In multiple pass print modes, printhead nozzles can pass over the same media position several times. When a nozzle is defective, that is, for some reasons fails to operate properly, a multiple pass print mode allows the opportunity for other nozzles to cover for the defective nozzle and print on the media without noticeable degradation of quality.

When using single pass modes or when printheads are fixed it can be more difficult to compensate for a nozzle that fails to operate properly. Failure to compensate for a defective nozzle can lead to degraded print output that can show banding or other undesired printing effects.

BRIEF DESCRIPTION OF THE DRAWINGS

FIG. 1 is a simplified block diagram of an inkjet printer in accordance with an embodiment of the present invention.

FIG. 2 is a simplified flowchart that illustrates compensation for defective nozzles in accordance with an embodiment of the present invention.

FIG. 3 illustrates banding than can appear in print output as a result of defective nozzles.

FIG. 4 and FIG. 5 illustrate output that has been compensated for defective nozzles in accordance with an embodiment of the present invention.

DESCRIPTION OF THE EMBODIMENT

FIG. 1 is a simplified block diagram of an inkjet printer 10. Inkjet printer 10 includes, for example, a controller 32 that, via an interface unit 30, receives print input 31 from a computer system or some other device, such as a scanner or fax machine. The interface unit 30 facilitates the transferring of data and command signals to controller 32 for printing purposes. Interface unit 30 also enables inkjet printer 10 to download print image information to be printed on a print medium 35.

Inkjet printer 10 includes a memory unit 34. For example, memory unit 34 is divided into a plurality of storage areas that facilitate printer operations. For example, the storage areas can include a data storage area 44 and control routines 46. Data area 44 receives data files that define the individual pixel values that are to be printed to from a desired object or textual image on medium 35.

Control routines 46 hold printer driver routines and the algorithms that facilitate the mechanical control implementation of the various mechanical mechanisms of inkjet printer 10. For example, the algorithms within control routines 46 control a sheet feeding stacking mechanism for moving a medium through the printer from a supply or feed tray to an output tray. When printer 10 includes a printhead carriage unit, control routines 46 include the routines that control a carriage mechanism that causes the printhead carriage unit to be moved across a print medium on a guide rod. Control routines 46 also contain a replacement nozzle routine 49.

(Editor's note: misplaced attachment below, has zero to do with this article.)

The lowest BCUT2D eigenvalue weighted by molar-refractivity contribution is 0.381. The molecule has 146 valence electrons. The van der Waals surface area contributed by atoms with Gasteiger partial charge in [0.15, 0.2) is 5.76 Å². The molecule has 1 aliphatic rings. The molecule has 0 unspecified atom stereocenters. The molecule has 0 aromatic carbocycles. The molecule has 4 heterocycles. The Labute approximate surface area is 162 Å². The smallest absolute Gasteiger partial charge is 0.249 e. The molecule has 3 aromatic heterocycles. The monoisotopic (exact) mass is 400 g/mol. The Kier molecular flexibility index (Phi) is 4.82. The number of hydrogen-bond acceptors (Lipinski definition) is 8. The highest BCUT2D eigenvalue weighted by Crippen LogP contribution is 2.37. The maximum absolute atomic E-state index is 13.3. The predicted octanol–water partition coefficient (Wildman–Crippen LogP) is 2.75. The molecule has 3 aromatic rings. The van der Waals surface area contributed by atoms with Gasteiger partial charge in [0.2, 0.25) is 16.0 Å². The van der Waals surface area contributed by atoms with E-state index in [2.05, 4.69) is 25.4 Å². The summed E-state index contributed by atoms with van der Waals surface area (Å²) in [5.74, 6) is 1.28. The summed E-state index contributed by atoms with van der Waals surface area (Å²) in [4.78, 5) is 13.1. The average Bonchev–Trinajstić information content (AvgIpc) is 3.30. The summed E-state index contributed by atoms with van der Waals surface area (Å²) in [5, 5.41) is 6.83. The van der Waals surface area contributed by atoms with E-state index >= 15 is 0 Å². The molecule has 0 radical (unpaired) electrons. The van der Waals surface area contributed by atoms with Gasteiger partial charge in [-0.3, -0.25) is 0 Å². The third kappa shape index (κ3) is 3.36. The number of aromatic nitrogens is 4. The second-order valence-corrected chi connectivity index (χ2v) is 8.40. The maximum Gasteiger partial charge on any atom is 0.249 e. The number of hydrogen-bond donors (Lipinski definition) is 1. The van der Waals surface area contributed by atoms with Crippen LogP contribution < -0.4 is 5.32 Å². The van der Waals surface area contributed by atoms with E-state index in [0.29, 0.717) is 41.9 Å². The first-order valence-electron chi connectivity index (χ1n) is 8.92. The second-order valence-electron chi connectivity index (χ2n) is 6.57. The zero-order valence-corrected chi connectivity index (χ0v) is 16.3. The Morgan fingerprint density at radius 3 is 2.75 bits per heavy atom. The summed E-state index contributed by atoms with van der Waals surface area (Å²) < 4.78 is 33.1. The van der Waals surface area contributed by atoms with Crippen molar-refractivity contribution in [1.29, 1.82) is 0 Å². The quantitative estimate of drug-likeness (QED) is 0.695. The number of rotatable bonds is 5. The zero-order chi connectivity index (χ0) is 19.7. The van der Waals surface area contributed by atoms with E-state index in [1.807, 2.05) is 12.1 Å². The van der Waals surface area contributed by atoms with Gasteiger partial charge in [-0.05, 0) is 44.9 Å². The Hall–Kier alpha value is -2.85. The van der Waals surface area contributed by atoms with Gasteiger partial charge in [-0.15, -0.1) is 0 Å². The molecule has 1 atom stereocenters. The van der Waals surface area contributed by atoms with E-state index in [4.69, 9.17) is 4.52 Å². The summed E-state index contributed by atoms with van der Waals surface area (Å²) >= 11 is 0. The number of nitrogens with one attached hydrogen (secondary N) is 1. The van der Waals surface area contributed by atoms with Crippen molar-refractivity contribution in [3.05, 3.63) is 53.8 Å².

In operation, inkjet printer 10 responds to commands by printing full color or black print images on print medium 35. In addition to interacting with memory unit 34, controller 32 controls a sheet feeding stacking mechanism 36 and, when present, a carriage mechanism 38. Controller 32 also forwards printhead firing data to one or more printheads, represented in FIG. 1 by a printhead 40. The input data received at interface 30 includes, for example, information describing printed characters and/or images for printing. For example, input data may be in a printer format language such as Postscript, PCL 3, PCL 5, HPGL, HPGL 2 or some related version of these. Alternatively, the input data may be formatted as raster data or formatted in some other printer language. The printhead firing data sent to printhead 40 is used to control the ejection elements associated with the nozzles of an ink jet printer, such as for thermal ink jet printer, piezo ink jet printers or other types of ink jet printers.

A defective nozzle detector system 37 detects print quality of printed pixels. For example, defective nozzle detector system 37 optically monitors an ink stream ejected from each nozzle in a printhead to confirm proper operation of the nozzle. This is represented in FIG. 1 by defective nozzle detector system 37 monitoring an ink stream 42 emitted from a nozzle 41 of printhead 40. Alternatively, defective nozzle detector system 37 can be any type of system that can determine print quality of pixels deposited by a printer.

FIG. 2 is a simplified flowchart that illustrates operation of replacement nozzle routine 49 as it compensates for defective nozzles. A defective nozzle is any nozzle that is not operating satisfactory. In a block 101, a print job is begun. In a block 102, nozzle functionality is checked. This is done, for example, using defective nozzle detector system 37 shown in FIG. 1.

While in the illustrated operation described in FIG. 2, nozzle operation is checked at the beginning of a print job, the frequency of a check for nozzle functionality can vary depending upon a chosen implementation. For example, nozzle functionality can be checked several times during a print job, or only after a specified number of print jobs have been completed. Alternatively, or in addition, nozzle functionality can be checked upon printer start-up.